•  Nature-nurture – Advances in genetics and behavioral science will allow the interweaving of nature and nurture in human development to be examined in new ways. A critical question for society is whether the abilities shown by infants and young children predict anything about their future outcomes. Scientists will investigate continuity and predictability between early and later life.
  •  Computer vs. biological learning – Human brains are wonderful learning machines. They are wired to learn in interaction with the world and reprogram themselves over time. Computers do not readily learn by experience. Center researchers will use models of human learning to design machines that learn more efficiently, and artificial intelligence will be used to illuminate human learning.

Talaris’ Medina is excited by the creation of the new center. “This is a major step toward our charge of bringing together people from a wide variety of disciplines to do research in one space and to disseminate findings to the public.”

Talaris is located on the former site of the Battelle Pacific Northwest Laboratories in Seattle near the UW campus. Plans are under way to design and build a new research facility to support the institute’s activities. Experimental programs, including a child-care nursery and a preschool, are being developed to examine and apply scientific discoveries to early learning. In total, an investment of more than $150 million for learning and brain research is planned over the next five years.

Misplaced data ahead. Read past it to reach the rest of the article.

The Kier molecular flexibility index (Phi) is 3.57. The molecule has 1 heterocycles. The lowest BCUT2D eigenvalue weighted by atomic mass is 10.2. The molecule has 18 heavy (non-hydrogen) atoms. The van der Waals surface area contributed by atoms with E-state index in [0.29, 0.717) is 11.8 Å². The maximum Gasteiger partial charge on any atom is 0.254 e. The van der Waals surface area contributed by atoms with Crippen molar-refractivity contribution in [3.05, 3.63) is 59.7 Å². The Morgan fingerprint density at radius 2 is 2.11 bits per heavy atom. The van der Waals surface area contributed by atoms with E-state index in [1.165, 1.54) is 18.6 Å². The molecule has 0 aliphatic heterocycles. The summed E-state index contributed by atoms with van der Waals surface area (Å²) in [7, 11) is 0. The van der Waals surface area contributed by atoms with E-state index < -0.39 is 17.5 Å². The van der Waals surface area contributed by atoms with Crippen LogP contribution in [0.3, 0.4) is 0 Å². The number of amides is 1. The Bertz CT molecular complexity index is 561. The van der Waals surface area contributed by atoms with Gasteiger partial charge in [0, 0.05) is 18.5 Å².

For more information, contact Kuhl and Meltzoff at (206) 221-6473. Kuhl’s e-mail is pkkuhl@u.washington.edu. Meltzoff’s is meltzoff@u.washington.edu. 

Who’s who at the Center for Mind, Brain and Learning

Patricia Kuhl, co-director of the center, is a professor of speech and hearing sciences at the University of Washington and the William P. and Ruth Gerberding University Professor. She is one of the world’s leading authorities on speech and language development. Kuhl’s work focuses on the development of language and speech and how language information is stored in the brain. Her research has played a significant role in demonstrating how early exposure to language alters the mechanisms of perception, changing a person’s ability to hear certain distinctions in speech. Kuhl’s work also has shown how infants’ early auditory experience plays a critical role in the acquisition of language during the first year of life. Kuhl is a fellow of the American Association for the Advancement of Science and a member of the American Academy of Arts and Sciences. She is the co-author of the 1999 book “The Scientist in the Crib: Minds, Brains and How Children Learn.” She was one of six scientists invited to present her research at the 1997 White House Conference on Early Learning and the Brain.

Andrew Meltzoff, co-director of the center, is a professor of psychology at the University of Washington and an internationally recognized expert in cognitive science. His discoveries showing how a child’s mind develops have been a major contribution to psychological research. His studies focus on the development of memory and the capacity of babies to learn by imitating adults and other children. The work reveals that young infants are more attentive and remember more than was previously believed, with implications for brain development. Meltzoff’s research establishes that early experience is important for infants because they watch what people do, remember it, and use adults’ actions as a model for their own behavior. Meltzoff is a fellow of the American Association for the Advancement of Science and is a recipient of the National Institute of Health’s MERIT awards for outstanding scientific research. Meltzoff is a prolific writer and is the author of more than 100 articles and the co-author of two books, “Words, Thoughts and Theories” and “The Scientist in the Crib: Minds, Brains and How Children Learn.”